ETHS Assistant Superintendent for Curriculum and Instruction Pete Bavis, left, and Director of Research, Evaluation and Assessment Carrie Levy discuss student wellbeing and performance data at Monday’s board meeting. Credit: ETHS YouTube

Evanston Township High School administrators told members of the school board on Monday that they have ongoing concerns about student achievement data and are “not happy” with the latest available numbers from the 2021-2022 year.

Earlier this month, the RoundTable covered Illinois school report card assessment performance data for ETHS juniors over the last several years. That data showed declining English and math scores for local high schoolers over the last five years and a persistent gap in educational opportunities for students of color.

Addressing those trends at a Monday evening meeting, both board members and school officials agreed that ETHS needs to rethink its standard teaching practices to offer a better education for students from underrepresented backgrounds, especially in math. As Assistant Superintendent for Curriculum and Instruction Pete Bavis mentioned, sociologist Sean Reardon has told ETHS leaders in the past that the school offers an extremely high-quality education for white students, but its education for students of color just don’t match that level.

“I don’t think we’re anywhere near where we were pre-pandemic,” Bavis said.
“When we look at our SAT scores, you’ll see that our math achievement is really struggling, and that points to the direct impact of an interrupted school year, plus the direct impact of an interrupted quarter, plus a transition year.”

Director of Research, Evaluation and Assessment Carrie Levy also joined Bavis in presenting data on student achievement, well-being and long-term outcomes. Using responses to a survey last spring that about 75% of ETHS students completed, Levy made the charts below detailing students’ sense of belonging, connectedness and relationships with their teachers.

Overall, 56% of all students said they feel like they belong “quite a bit” or “completely” at ETHS, though only 25% said they feel “quite” or “extremely” connected to the adults at the high school. Students identifying as non-binary or transgender reported feeling the least sense of belonging or connectedness at ETHS.

And, on the achievement data side as well, 93% of ETHS freshmen last year were on track to graduate on time, meaning they completed at least 10 semester credits with no more than one “F” semester grade in a core class. When breaking that number down by different demographic groups, though, 86% of Hispanic freshmen, 86% of freshmen with an individualized education program and 83% of low-income freshmen were on track to graduate.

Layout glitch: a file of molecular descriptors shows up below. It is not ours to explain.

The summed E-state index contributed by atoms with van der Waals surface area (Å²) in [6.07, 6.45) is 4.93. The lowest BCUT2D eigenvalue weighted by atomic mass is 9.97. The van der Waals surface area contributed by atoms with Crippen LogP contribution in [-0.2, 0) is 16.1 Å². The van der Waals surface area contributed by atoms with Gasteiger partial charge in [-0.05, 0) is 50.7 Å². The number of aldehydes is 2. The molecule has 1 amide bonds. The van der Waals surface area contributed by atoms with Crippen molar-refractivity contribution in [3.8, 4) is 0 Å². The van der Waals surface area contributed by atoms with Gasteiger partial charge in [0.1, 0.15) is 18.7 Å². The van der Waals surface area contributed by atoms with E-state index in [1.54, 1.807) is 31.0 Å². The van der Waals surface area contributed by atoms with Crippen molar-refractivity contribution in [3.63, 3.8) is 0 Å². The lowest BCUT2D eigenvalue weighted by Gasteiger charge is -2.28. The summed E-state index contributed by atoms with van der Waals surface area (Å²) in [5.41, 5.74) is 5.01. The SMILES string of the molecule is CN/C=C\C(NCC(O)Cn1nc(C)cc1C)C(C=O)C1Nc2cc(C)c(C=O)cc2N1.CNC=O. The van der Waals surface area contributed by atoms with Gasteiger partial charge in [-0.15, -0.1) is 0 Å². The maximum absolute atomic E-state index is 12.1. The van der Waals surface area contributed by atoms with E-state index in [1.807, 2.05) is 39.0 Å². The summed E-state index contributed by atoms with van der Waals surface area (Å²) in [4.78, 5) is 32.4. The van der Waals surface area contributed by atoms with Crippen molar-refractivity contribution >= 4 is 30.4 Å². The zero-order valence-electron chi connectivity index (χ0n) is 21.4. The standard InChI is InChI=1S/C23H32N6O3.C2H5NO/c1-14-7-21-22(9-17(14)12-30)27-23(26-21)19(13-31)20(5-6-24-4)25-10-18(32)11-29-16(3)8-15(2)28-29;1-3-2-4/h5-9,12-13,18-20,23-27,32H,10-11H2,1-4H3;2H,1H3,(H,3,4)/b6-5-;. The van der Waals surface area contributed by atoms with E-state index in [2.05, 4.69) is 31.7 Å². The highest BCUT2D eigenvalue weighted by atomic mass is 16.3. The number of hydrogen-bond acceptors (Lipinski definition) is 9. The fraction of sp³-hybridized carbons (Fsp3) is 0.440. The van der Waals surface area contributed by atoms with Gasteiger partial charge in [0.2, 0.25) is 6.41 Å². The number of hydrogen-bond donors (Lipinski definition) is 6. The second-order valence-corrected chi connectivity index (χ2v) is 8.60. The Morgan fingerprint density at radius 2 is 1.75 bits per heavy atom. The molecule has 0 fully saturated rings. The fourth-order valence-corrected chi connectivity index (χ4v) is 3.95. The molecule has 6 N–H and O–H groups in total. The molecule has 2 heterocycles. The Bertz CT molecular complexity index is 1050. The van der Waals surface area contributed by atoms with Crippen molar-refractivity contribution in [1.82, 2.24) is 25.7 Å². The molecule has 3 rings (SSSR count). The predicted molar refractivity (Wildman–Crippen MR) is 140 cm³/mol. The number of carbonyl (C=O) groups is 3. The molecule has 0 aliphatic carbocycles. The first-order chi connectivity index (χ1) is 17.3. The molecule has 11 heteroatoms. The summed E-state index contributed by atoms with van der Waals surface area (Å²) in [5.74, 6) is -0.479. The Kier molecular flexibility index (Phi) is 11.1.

Looking to tackle some of those concerns about achievement and performance, Superintendent Marcus Campbell announced Monday that he and Bavis are working on creating a new “Instruction and Assessment Vision Casting Committee.” The two administrators have already contacted about 40 different ETHS educators and staff members to participate on that committee, which will make instruction, assessment and programming recommendations to Campbell and the board.

“Coming out of the pandemic, there were certainly things that we needed to revisit regarding instruction, and really examine our beliefs around instructional practice,” Campbell said. “I think this is an opportunity to really engage our stakeholders for a vision around teaching and learning that’s consistent with the goals that we currently have for the district.”

Moving forward, the ultimate aim of that committee and its suggested changes will be to help narrow educational opportunity gaps at ETHS and make concrete improvements in removing the predictability of achievement based on race, wealth or ability, among other factors.

“It’s going to take time to dig out, time to accustom ourselves,” Bavis said. “I think we’re enjoying an incredibly productive school year this year. I’m seeing a return to normalcy in the classroom, a return to positive relationships in the classroom, a return to more engagement from the students, and our teachers being able to push kids harder now than they could have last year or the year before.”

Duncan Agnew

Duncan Agnew covers Evanston public schools, affordable housing, City Hall and more for the RoundTable. He also writes long-form investigations, features and the morning email newsletter three times a...

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